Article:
In January, my 30 day challenge was to limit my social media. That was a productive month.
In February, my 30 day challenge was to eat more slowly. I did that by counting to ten between chewing bites of my food. I tend to wolf down my food, which doesn’t give my stomach time to say “Hey, I’m full enough to stop.” I was also raised to finish everything on my plate, but sometimes it’s better to stop eating and leave leftovers on the plate. It’s actually been a really great challenge, and one I hope to keep doing in some form.
For March, my 30 day challenge will be not to reply to external emails. Email continues to be my nemesis. It’s so hard to prioritize important things over the pelting of lots of emails that claim to be urgent. Answering emails provides the illusion of progress, but it’s one of the least scalable ways to communicate. When you answer an external email, you’re usually helping one person in private, as opposed to helping many people at once like with a video. And of course when you’re answering emails, you’re usually reacting rather than plotting an active course forward.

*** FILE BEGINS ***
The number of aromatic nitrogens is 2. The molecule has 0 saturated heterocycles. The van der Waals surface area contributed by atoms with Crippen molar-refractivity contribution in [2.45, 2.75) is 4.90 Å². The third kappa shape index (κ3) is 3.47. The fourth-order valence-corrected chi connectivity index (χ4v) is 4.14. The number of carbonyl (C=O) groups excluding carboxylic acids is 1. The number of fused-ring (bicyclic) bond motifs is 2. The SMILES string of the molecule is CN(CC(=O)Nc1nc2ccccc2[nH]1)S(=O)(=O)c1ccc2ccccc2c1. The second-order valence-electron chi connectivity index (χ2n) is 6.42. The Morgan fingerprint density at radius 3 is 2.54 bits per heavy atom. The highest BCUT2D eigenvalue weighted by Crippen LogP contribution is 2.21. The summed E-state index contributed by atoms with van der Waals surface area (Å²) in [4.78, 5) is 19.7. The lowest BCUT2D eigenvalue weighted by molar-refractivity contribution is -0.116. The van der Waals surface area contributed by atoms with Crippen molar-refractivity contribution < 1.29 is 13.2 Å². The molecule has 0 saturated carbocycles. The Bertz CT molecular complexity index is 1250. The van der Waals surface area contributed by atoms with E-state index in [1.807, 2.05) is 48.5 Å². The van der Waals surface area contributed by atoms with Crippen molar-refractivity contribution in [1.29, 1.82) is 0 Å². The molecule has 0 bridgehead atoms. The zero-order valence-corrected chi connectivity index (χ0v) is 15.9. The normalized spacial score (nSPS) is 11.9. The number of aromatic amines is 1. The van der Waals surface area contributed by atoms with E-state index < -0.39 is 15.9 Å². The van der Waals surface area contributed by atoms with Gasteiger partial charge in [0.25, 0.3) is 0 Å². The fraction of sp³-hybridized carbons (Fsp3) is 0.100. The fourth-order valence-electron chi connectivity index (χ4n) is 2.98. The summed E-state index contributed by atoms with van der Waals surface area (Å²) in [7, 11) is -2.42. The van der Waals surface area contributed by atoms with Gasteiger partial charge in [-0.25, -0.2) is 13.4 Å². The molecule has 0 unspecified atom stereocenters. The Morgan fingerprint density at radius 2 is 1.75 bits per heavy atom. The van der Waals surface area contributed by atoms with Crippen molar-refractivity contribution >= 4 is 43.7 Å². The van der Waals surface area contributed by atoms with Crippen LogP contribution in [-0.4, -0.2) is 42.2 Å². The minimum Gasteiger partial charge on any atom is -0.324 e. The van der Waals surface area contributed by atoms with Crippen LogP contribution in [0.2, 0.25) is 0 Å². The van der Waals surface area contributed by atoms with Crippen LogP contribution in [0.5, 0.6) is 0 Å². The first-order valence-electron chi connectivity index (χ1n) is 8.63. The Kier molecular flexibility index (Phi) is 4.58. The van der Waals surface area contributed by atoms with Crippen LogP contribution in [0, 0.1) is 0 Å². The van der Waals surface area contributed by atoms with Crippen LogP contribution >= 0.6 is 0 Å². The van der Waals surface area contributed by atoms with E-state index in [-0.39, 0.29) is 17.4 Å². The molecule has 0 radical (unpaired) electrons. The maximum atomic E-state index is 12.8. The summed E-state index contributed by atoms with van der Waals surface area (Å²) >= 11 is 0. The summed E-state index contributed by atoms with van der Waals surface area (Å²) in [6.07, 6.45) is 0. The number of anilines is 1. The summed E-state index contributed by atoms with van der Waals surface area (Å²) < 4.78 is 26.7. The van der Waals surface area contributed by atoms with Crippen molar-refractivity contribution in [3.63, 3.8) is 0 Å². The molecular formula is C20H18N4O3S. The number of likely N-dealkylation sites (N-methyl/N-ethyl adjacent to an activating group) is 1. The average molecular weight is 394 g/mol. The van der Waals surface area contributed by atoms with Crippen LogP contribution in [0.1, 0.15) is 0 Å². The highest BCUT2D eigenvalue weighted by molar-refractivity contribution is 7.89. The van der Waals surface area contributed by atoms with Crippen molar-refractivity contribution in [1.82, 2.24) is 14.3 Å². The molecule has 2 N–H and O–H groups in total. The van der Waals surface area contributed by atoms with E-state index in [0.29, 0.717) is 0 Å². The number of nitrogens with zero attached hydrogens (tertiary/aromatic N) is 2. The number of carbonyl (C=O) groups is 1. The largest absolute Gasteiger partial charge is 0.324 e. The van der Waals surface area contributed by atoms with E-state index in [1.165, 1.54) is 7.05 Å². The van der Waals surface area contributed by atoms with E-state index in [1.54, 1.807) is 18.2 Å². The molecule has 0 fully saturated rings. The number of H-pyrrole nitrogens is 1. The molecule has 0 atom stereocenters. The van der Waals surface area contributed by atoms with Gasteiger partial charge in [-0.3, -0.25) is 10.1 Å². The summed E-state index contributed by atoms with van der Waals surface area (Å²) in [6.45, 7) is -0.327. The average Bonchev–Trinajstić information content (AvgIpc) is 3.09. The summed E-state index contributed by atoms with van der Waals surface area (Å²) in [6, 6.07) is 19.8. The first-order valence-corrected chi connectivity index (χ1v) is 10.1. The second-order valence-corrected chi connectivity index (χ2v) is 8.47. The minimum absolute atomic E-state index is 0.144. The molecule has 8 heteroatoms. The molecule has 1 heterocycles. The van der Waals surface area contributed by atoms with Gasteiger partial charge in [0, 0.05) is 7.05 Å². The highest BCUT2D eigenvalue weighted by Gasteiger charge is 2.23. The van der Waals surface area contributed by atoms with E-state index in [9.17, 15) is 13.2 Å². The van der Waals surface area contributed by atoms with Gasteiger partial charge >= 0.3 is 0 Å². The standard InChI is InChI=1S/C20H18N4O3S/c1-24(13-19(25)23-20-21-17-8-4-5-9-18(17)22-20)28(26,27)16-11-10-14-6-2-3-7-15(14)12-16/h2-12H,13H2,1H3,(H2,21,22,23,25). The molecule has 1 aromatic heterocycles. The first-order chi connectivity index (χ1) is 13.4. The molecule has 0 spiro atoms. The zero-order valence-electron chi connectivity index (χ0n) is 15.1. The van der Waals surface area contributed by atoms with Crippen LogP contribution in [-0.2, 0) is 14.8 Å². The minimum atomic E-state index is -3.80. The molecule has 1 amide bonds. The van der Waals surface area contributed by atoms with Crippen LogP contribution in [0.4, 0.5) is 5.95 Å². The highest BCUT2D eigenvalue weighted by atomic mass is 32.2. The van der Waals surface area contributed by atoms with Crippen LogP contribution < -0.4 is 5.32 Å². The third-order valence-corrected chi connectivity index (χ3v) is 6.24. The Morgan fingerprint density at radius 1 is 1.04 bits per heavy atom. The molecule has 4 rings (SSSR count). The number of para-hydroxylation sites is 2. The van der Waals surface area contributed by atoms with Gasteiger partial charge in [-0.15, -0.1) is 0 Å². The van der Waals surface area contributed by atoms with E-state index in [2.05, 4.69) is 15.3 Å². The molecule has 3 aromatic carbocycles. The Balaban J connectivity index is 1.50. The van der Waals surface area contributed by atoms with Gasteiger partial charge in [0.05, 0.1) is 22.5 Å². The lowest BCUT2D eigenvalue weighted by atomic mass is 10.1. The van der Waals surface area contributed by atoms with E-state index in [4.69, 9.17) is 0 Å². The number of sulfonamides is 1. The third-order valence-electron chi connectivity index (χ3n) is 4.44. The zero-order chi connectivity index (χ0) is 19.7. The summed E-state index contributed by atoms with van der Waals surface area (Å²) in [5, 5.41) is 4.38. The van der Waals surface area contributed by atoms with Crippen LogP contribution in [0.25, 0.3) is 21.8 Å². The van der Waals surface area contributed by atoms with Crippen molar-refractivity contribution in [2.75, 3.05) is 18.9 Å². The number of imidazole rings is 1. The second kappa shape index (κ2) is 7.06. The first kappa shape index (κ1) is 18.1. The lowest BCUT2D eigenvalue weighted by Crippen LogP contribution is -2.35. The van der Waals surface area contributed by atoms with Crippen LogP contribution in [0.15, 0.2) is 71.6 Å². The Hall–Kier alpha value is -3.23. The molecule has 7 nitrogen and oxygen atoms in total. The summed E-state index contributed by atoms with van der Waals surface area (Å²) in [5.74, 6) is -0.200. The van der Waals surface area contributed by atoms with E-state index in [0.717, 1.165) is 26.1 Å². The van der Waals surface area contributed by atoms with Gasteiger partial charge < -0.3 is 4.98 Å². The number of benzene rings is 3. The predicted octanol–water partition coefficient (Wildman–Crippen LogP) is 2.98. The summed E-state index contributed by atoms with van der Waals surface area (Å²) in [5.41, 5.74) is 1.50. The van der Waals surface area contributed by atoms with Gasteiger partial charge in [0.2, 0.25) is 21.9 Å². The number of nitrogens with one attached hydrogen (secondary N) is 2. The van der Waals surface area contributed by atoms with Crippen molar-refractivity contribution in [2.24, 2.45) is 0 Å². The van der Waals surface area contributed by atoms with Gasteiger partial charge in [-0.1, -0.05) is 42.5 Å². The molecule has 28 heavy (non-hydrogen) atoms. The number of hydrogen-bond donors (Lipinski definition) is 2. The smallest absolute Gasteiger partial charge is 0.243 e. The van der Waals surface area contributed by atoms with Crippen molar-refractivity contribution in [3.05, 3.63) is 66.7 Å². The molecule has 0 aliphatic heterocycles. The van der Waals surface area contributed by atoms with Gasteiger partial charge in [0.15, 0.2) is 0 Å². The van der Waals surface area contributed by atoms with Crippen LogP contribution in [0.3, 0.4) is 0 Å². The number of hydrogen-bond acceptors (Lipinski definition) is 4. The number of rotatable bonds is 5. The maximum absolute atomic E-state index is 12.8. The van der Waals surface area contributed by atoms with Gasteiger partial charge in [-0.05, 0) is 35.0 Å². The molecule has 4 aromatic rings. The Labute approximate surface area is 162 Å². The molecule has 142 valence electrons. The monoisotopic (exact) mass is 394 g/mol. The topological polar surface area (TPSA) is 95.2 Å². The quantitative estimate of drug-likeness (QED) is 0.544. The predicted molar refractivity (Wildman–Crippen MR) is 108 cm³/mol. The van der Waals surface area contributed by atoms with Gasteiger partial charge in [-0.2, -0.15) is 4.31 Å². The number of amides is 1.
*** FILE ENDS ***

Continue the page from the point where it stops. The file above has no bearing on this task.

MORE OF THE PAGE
Last night I got the chance to hear Fred Brooks talk about different aspects of software engineering and management. He told a story about the IBM System/360. Apparently a few months before the public launch, a smart manager concluded that the team need to focus on work with no distractions. So the manager decreed: no meetings with sales people or other non-related internal staff. What the team needed was to “just be mean” and buckle down and focus on the most important goal, which was meeting their launch deadline.
March is a great month to do some deep thinking about the future and various work and personal projects. So I’m going to try to do more of that and less answering email. Sorry in advance if you write but don’t get a reply from me.